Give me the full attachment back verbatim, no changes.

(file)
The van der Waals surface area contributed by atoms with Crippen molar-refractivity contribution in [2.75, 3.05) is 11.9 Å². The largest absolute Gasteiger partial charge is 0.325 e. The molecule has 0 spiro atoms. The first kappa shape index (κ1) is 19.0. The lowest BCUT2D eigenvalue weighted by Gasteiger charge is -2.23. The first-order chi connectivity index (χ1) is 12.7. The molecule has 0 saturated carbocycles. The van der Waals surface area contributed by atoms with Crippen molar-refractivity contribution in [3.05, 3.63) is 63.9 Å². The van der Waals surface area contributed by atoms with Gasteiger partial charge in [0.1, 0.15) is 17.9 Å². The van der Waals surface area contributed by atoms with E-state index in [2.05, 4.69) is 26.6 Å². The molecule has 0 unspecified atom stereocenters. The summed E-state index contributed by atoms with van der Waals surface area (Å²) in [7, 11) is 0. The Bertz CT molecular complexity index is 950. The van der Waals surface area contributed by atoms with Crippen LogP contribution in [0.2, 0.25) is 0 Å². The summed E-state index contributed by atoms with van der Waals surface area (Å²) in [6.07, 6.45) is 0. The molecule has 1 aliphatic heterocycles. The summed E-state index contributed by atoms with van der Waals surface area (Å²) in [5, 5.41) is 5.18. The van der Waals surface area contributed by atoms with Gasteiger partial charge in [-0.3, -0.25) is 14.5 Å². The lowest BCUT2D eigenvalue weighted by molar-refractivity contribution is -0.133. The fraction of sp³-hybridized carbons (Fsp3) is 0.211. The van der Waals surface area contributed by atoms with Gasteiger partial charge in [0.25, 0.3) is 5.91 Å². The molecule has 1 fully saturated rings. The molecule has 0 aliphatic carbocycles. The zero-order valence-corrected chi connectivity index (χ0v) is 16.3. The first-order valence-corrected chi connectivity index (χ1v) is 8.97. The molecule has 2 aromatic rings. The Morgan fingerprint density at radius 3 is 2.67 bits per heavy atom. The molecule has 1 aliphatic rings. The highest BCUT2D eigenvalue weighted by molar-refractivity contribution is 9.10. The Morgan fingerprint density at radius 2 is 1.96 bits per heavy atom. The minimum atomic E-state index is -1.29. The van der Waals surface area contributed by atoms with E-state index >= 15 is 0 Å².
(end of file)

The van der Waals surface area contributed by atoms with Crippen molar-refractivity contribution in [2.75, 3.05) is 11.9 Å². The largest absolute Gasteiger partial charge is 0.325 e. The molecule has 0 spiro atoms. The first kappa shape index (κ1) is 19.0. The lowest BCUT2D eigenvalue weighted by Gasteiger charge is -2.23. The first-order chi connectivity index (χ1) is 12.7. The molecule has 0 saturated carbocycles. The van der Waals surface area contributed by atoms with Crippen molar-refractivity contribution in [3.05, 3.63) is 63.9 Å². The van der Waals surface area contributed by atoms with Gasteiger partial charge in [0.1, 0.15) is 17.9 Å². The van der Waals surface area contributed by atoms with E-state index in [2.05, 4.69) is 26.6 Å². The molecule has 0 unspecified atom stereocenters. The summed E-state index contributed by atoms with van der Waals surface area (Å²) in [7, 11) is 0. The Bertz CT molecular complexity index is 950. The van der Waals surface area contributed by atoms with Crippen LogP contribution in [0.2, 0.25) is 0 Å². The summed E-state index contributed by atoms with van der Waals surface area (Å²) in [6.07, 6.45) is 0. The molecule has 1 aliphatic heterocycles. The summed E-state index contributed by atoms with van der Waals surface area (Å²) in [5, 5.41) is 5.18. The van der Waals surface area contributed by atoms with Gasteiger partial charge in [-0.3, -0.25) is 14.5 Å². The lowest BCUT2D eigenvalue weighted by molar-refractivity contribution is -0.133. The fraction of sp³-hybridized carbons (Fsp3) is 0.211. The van der Waals surface area contributed by atoms with Gasteiger partial charge in [0.25, 0.3) is 5.91 Å². The molecule has 1 fully saturated rings. The molecule has 0 aliphatic carbocycles. The zero-order valence-corrected chi connectivity index (χ0v) is 16.3. The first-order valence-corrected chi connectivity index (χ1v) is 8.97. The molecule has 2 aromatic rings. The Morgan fingerprint density at radius 3 is 2.67 bits per heavy atom. The molecule has 1 aliphatic rings. The highest BCUT2D eigenvalue weighted by molar-refractivity contribution is 9.10. The Morgan fingerprint density at radius 2 is 1.96 bits per heavy atom. The minimum atomic E-state index is -1.29. The van der Waals surface area contributed by atoms with E-state index >= 15 is 0 Å².